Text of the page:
The Vermillion Forks Community Forest Corporation (“VFCFC”), a partnership of the Upper Similkameen Indian Band, Town of Princeton, and Regional District Okanagan Similkameen is ending its first full year of operations.
Originally contemplated in a 2007 Memorandum of Understanding and a subsequent Partnership Memorandum of Understanding between the three partners, the partners spent three years preparing an application for a community forest license and on November 29, 2010 were awarded a license by the Province of B.C. The license provides exclusive land management and harvesting rights over approximately 11,000 hectares surrounding Princeton.
During the lengthy application process for a community forest license, the three partners embarked on extensive research and management and business planning processes that resulted in the decision to apply for long-term tenure over Crown forest lands in close proximity to Princeton and to incorporate a company to hold the license. The area of tenure chosen had many benefits, including the ease to manage lands in close proximity to Princeton and the ease of conducting forest operations with close proximity to processing facilities.
The corporations industry partner Weyerhaeuser, manages timber operations on behalf of VFCFC. Saw logs are either processed locally at the Princeton Weyerhaeuser operation or sold to other forest companies. Post and rail material harvested is being sold to Princeton Post and Rail and Princeton Wood Preservers. The sale of timber by the forestry corporation will generate revenues for the partners to disburse back to their respective communities.
Although timber operations will be the main economic stimulus of the community forest, using other non-timber forest products and developing alternate land use opportunities will be long term objectives of VFCFC. The community forest was intended to serve the social, economic and environmental needs of the community. In general terms, the VFCFC will be managing the forest for all of its product potential rather than just timber.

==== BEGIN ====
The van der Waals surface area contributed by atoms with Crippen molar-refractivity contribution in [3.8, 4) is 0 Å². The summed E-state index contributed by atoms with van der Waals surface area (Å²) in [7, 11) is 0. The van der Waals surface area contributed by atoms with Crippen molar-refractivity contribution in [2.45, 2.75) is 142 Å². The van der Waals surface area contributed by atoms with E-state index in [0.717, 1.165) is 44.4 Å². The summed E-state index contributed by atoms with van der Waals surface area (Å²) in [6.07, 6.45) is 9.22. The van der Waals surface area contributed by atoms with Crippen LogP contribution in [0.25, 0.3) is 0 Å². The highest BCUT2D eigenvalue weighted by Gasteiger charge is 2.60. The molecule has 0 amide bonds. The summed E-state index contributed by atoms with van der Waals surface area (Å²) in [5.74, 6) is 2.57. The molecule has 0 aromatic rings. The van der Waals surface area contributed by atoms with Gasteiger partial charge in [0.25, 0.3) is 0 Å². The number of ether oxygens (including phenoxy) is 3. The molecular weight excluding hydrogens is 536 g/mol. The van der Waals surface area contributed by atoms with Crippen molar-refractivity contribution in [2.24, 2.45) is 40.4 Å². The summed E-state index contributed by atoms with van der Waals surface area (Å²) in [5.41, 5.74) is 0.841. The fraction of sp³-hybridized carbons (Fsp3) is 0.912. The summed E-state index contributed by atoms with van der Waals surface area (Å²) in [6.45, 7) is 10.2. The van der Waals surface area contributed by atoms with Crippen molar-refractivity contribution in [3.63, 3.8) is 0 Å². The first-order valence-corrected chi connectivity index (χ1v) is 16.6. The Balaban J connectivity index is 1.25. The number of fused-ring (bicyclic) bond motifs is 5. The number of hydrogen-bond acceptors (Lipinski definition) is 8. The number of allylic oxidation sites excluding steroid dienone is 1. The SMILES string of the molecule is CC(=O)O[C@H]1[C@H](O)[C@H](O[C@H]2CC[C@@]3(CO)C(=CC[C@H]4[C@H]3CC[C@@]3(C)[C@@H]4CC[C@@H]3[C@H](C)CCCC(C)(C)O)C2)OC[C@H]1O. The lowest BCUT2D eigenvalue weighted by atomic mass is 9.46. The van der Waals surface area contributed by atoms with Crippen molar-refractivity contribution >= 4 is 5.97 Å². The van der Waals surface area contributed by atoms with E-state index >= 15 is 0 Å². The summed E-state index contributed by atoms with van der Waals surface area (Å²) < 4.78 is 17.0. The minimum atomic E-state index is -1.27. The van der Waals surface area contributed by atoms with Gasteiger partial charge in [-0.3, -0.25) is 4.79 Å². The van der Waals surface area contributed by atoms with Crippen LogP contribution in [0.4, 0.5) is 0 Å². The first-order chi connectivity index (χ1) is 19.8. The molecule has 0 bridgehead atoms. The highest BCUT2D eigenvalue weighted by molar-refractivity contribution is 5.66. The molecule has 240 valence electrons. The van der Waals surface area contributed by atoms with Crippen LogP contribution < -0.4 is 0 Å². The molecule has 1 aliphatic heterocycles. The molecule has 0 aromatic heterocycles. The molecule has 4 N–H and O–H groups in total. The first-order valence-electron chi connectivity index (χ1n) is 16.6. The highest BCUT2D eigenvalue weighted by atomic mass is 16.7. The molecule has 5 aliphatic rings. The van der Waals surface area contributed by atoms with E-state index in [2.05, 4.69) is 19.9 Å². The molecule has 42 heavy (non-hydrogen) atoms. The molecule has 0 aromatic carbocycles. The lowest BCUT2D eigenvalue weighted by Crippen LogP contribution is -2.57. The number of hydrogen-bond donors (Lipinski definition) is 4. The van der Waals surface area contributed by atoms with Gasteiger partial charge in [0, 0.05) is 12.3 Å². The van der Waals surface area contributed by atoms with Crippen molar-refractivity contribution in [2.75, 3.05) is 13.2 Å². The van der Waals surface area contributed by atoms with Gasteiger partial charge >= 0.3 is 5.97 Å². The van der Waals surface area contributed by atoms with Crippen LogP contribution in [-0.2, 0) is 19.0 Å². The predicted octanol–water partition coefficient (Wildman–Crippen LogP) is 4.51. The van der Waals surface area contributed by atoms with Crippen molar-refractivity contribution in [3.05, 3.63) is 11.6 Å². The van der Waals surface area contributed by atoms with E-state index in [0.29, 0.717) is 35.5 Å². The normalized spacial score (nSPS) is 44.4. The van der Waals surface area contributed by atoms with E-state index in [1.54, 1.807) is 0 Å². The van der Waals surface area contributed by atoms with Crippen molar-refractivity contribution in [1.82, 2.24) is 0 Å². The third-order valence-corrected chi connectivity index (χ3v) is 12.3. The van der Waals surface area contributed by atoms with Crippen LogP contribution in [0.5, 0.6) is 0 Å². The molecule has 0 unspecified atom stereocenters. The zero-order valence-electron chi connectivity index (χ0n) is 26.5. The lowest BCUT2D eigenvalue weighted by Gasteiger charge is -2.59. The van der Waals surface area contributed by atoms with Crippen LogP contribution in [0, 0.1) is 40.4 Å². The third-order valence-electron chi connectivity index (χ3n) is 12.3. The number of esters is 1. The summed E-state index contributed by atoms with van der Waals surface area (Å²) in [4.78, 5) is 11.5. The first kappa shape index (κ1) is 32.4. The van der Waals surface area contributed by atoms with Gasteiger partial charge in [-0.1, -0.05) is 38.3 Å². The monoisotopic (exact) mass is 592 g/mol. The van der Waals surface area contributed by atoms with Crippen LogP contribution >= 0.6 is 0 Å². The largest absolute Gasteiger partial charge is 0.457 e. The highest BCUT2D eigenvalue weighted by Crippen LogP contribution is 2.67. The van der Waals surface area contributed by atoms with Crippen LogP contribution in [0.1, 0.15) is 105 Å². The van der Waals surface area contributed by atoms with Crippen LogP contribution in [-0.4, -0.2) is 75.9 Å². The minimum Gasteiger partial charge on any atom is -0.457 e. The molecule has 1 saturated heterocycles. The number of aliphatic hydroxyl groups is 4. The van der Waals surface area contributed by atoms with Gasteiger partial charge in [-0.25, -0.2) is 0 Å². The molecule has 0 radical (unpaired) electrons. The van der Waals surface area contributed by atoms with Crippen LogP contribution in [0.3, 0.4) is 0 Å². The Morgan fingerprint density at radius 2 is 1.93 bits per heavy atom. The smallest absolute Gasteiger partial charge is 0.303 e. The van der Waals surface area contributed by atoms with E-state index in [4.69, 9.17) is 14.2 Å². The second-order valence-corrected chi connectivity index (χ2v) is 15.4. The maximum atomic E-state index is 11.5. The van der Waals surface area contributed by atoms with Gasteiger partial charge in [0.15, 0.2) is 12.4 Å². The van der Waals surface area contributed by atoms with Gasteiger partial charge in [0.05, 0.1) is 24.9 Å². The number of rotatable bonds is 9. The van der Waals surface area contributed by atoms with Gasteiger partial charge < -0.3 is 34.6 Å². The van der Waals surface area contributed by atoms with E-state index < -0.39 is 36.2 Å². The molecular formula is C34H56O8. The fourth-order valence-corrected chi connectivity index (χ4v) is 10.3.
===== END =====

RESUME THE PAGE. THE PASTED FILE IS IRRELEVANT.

The forest corporation is working with the China Ridge Ski Association on establishing a Memorandum of Understanding in order to establish a special management area in and around the China Ridge recreation area. By establishing a special management area, recreation endeavors can be protected and enhanced. Undertaking these kinds of community partnerships is one of the key benefits of having local tenure over these lands; it enables local management and control of recreation and sensitive areas.
Highlights from 2011 operating year include:
• Adopt forestry operation management with Weyerhaeuser Canada.
• Adopt corporate governance and operating policies.
• Adopt 2011 forestry operating plan.
• Harvesting approximately 22,000 m3 of saw and post and rail logs generating gross revenues of $900,000.